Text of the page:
Depressing Truth About Antidepressants
Prozac, Zoloft, Paxil and other antidepressants have taken North America by storm. In fact, it’s estimated that over twenty-eight million Americans take antidepressant drugs or anxiety medications for depression! There’s no doubt about it; we live in a pharmaceutical culture. We take pills to be happy, to be social, to be calm and to live "normally." But there is a huge downside. Antidepressant drugs can severely disrupt delicate brain chemistry, lead to bizarre changes in mood and behavior, and may even affect the ability to judge right from wrong.
A perfect example is Prozac. Over 20 million prescriptions have been filled for Prozac since its market debut in 1987. Sadly, this so-called "wonder drug" comes with a heavy price. Low libido, dry mouth and eyes, dizziness, nausea, headaches, and insomnia are only some of the Prozac side effects. In a 1990 study published in the Journal of American Psychiatry, Prozac use led to "intense, violent suicidal preoccupation" – the very disorders it seeks to prevent! These side-effects can occur after just 2 to 7 weeks of administration. As it stands, Prozac has been linked to 23,067 adverse drug reactions, 1,436 suicide attempts and as many as 1,313 deaths! In 1994, as many as 160 Prozac-related lawsuits were still pending against the manufacturer, Eli Lilly.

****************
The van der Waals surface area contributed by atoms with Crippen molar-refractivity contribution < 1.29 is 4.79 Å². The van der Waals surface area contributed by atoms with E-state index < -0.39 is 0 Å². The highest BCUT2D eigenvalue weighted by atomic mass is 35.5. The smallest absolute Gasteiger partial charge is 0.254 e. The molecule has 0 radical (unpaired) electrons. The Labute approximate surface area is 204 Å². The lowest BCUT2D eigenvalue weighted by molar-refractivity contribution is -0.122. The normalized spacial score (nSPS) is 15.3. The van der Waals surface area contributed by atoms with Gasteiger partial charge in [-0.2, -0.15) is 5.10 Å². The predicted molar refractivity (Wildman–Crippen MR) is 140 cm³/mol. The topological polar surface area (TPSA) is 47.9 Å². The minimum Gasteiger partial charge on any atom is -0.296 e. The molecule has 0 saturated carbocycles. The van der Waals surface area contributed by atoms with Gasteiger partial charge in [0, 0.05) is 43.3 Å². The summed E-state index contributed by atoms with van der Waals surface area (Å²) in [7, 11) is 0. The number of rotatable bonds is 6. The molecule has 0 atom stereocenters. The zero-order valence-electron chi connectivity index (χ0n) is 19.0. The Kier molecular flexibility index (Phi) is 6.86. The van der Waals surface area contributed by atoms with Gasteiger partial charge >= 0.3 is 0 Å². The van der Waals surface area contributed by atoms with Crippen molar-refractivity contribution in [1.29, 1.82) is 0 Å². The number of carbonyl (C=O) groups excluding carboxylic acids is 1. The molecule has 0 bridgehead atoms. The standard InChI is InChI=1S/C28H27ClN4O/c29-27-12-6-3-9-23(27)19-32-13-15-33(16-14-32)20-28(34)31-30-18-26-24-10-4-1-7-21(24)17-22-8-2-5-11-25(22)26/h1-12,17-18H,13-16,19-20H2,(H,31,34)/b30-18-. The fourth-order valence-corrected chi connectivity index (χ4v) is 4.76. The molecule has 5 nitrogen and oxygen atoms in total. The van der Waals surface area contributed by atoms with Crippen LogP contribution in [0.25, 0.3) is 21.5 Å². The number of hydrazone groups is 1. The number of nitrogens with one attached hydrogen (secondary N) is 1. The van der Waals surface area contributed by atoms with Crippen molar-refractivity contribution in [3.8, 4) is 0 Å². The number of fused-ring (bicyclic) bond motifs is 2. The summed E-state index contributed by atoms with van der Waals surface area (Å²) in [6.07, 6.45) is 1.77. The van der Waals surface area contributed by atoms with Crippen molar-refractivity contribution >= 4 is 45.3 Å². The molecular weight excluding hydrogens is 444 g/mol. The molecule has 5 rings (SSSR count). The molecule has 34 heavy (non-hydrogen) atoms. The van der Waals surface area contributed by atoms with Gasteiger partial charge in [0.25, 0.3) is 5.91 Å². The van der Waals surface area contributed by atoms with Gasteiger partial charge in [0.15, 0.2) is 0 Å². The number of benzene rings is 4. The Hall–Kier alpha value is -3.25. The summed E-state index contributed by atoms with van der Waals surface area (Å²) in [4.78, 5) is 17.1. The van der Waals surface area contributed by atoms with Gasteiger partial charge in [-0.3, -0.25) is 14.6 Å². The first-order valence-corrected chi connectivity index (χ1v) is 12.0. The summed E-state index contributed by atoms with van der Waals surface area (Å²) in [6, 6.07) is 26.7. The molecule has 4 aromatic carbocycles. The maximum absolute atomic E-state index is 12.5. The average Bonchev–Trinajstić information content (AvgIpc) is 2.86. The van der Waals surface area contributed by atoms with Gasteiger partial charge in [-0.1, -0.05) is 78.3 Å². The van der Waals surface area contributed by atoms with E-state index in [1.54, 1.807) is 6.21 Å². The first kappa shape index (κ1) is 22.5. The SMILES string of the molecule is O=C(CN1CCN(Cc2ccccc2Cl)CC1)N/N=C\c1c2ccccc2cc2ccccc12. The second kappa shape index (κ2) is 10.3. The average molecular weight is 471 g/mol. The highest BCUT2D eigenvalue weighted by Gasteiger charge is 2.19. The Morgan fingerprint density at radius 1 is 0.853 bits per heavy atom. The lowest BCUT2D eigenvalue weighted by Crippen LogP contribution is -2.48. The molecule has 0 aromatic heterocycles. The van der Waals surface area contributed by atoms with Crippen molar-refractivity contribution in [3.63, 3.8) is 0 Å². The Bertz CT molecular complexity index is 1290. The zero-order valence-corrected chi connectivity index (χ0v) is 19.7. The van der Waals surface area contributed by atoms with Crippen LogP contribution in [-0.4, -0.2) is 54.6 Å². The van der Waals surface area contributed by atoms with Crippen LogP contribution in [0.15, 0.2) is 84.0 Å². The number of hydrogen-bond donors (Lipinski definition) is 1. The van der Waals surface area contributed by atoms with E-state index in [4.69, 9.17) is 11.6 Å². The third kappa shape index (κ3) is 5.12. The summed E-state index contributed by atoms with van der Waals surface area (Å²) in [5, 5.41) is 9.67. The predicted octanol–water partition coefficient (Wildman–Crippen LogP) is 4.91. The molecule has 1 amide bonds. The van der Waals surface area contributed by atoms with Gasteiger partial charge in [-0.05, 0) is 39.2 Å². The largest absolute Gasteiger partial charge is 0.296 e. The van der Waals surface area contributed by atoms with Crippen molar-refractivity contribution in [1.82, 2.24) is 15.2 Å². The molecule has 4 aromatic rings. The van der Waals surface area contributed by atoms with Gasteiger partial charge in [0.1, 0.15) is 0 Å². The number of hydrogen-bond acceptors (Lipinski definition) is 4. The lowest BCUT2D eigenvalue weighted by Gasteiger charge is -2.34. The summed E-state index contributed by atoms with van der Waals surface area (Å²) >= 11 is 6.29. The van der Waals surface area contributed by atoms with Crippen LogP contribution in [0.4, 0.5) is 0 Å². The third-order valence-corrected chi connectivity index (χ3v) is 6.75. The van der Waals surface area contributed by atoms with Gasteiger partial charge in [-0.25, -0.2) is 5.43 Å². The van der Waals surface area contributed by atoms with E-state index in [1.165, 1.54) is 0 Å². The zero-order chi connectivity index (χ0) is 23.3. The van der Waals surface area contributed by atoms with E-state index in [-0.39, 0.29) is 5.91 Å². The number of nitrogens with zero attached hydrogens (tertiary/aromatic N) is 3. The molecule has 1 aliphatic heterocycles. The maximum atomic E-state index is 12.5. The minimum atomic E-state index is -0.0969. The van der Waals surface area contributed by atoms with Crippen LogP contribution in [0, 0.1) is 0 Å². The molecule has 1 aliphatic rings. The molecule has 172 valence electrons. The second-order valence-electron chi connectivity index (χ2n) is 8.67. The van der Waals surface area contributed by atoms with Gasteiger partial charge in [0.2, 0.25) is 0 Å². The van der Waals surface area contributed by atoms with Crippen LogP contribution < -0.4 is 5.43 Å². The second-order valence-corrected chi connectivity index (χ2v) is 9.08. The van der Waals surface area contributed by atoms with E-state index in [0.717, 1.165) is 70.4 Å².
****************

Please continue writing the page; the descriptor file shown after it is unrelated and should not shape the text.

Prozac can be especially dangerous when taken during pregnancy. The New England Journal of medicine published a study of almost 500 pregnant women. It was found that women who take Prozac in the last trimester of pregnancy were more likely to give birth to premature babies. Further, these babies were found to be jittery, have lower birth weights, and have more respiratory problems and low blood sugar episodes than babies of pregnant women who stopped taking Prozac early in pregnancy, or did not take the drug at all.